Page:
The first-ever symbolic raising of the Pakistani flag took place at the Santa Clara County building on Wednesday, August 14, the 66th anniversary of the founding of the modern nation of Pakistan on August 14, 1947. The ceremony, sponsored by American Muslim Voice (AMV) and the office of Supervisor Dave Cortese, was aimed at honoring the contributions of Pakistani-Americans to Silicon Valley.
Following the flag raising ceremony in the James McEntee plaza in front of the County Building, participants went in to the County Supervisors Chambers for a program that featured a visual presentation about Pakistan, its culture, people, and traditions, along with comments from several significant local Pakistani-American leaders.
In his welcome to the group, Supervisor Dave Cortese noted his own pride at being a descendant of an immigrant who arrived from Italy at the age of 13, and how important it was to everyone to recognize and celebrate the contributions of immigrant communities. He presented a County resolution honoring the Pakistani community. Other recognitions came from the offices of the Mayor and City Council of San Jose, State Senator Jim Beall, and Congressperson Zoe Lofgren.
Khalid Saeed, the national president of AMV, remarked that Muslims are like anybody else, and it was essential that the local community "not let the haters speak for us." "I am an American," he said, but "even after 40 years in this country, events in Pakistan still affect me."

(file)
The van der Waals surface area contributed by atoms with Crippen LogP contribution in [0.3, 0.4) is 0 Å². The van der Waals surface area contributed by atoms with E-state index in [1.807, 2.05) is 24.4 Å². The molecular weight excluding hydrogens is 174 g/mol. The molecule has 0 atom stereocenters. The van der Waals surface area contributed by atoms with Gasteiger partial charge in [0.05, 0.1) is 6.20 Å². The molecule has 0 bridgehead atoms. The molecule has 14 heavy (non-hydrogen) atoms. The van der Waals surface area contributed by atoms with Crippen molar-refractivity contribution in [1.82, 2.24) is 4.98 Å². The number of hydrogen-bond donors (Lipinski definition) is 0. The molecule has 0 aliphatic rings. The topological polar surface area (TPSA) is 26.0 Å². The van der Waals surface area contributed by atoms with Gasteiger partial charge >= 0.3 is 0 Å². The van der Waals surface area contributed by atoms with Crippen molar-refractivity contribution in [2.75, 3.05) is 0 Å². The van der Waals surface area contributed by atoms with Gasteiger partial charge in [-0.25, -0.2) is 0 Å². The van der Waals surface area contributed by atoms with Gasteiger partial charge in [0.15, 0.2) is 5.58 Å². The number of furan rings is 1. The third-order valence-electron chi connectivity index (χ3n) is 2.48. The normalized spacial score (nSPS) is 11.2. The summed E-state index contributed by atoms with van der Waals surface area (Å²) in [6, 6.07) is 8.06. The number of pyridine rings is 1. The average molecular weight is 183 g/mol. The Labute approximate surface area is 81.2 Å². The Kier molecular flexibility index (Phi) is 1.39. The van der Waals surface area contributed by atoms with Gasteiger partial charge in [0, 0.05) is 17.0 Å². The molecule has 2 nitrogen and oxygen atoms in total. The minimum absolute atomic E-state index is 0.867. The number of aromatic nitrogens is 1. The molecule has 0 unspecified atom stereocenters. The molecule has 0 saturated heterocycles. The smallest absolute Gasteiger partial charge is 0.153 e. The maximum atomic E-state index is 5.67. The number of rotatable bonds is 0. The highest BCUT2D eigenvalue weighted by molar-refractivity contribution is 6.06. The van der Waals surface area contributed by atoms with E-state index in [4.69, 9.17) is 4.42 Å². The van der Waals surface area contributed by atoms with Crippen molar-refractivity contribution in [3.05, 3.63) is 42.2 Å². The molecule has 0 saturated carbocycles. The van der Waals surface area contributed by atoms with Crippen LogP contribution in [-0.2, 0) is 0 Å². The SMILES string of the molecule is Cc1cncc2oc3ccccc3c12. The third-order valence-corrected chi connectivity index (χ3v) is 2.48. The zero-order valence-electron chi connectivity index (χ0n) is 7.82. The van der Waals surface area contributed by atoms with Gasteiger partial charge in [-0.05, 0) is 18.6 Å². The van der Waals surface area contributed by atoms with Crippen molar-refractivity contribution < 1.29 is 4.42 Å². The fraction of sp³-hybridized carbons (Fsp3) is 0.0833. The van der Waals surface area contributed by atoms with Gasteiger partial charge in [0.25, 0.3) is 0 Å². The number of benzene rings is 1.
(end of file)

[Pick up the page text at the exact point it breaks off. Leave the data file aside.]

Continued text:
Samina Sundas, the director of American Muslim Voice and a key figure in arranging for the ceremony, challeged the gathering to get involved in the community. This day, she said, was not something that happened overnight. It was the result of some 18 years of involvement in the community. She challenged people to open their homes, their minds, and their hearts to build enduring relationships that will strengthen the whole community.
According to a recent study of the Bay Area Muslim population, Pakistani-born people are approximately 14% of the Muslim population. However, many families have been in the region for years, and many second and third generation Muslims claim Pakistani heritage.